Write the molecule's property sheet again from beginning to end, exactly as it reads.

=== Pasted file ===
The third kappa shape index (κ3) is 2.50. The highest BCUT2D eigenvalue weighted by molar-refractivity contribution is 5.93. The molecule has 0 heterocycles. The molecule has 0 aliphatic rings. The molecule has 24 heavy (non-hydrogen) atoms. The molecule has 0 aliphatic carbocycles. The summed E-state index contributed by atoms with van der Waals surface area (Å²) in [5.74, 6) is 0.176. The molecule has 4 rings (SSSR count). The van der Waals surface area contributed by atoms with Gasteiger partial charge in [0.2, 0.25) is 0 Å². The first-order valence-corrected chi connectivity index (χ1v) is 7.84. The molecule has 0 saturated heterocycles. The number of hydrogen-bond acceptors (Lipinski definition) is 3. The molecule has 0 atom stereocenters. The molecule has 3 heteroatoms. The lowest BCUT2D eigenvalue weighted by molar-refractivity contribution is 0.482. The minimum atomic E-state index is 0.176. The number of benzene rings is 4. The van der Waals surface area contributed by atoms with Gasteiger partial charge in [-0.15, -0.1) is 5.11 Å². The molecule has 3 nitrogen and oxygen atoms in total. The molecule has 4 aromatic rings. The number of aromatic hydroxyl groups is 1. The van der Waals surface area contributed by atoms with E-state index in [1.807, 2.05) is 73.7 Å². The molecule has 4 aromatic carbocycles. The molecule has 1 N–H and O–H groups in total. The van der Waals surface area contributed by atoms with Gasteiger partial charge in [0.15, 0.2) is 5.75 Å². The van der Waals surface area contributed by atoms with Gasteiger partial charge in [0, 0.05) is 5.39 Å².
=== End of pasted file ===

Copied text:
The third kappa shape index (κ3) is 2.50. The highest BCUT2D eigenvalue weighted by molar-refractivity contribution is 5.93. The molecule has 0 heterocycles. The molecule has 0 aliphatic rings. The molecule has 24 heavy (non-hydrogen) atoms. The molecule has 0 aliphatic carbocycles. The summed E-state index contributed by atoms with van der Waals surface area (Å²) in [5.74, 6) is 0.176. The molecule has 4 rings (SSSR count). The van der Waals surface area contributed by atoms with Gasteiger partial charge in [0.2, 0.25) is 0 Å². The first-order valence-corrected chi connectivity index (χ1v) is 7.84. The molecule has 0 saturated heterocycles. The number of hydrogen-bond acceptors (Lipinski definition) is 3. The molecule has 0 atom stereocenters. The molecule has 3 heteroatoms. The lowest BCUT2D eigenvalue weighted by molar-refractivity contribution is 0.482. The minimum atomic E-state index is 0.176. The number of benzene rings is 4. The van der Waals surface area contributed by atoms with Gasteiger partial charge in [-0.15, -0.1) is 5.11 Å². The molecule has 3 nitrogen and oxygen atoms in total. The molecule has 4 aromatic rings. The number of aromatic hydroxyl groups is 1. The van der Waals surface area contributed by atoms with E-state index in [1.807, 2.05) is 73.7 Å². The molecule has 4 aromatic carbocycles. The molecule has 1 N–H and O–H groups in total. The van der Waals surface area contributed by atoms with Gasteiger partial charge in [0.15, 0.2) is 5.75 Å². The van der Waals surface area contributed by atoms with Gasteiger partial charge in [0, 0.05) is 5.39 Å².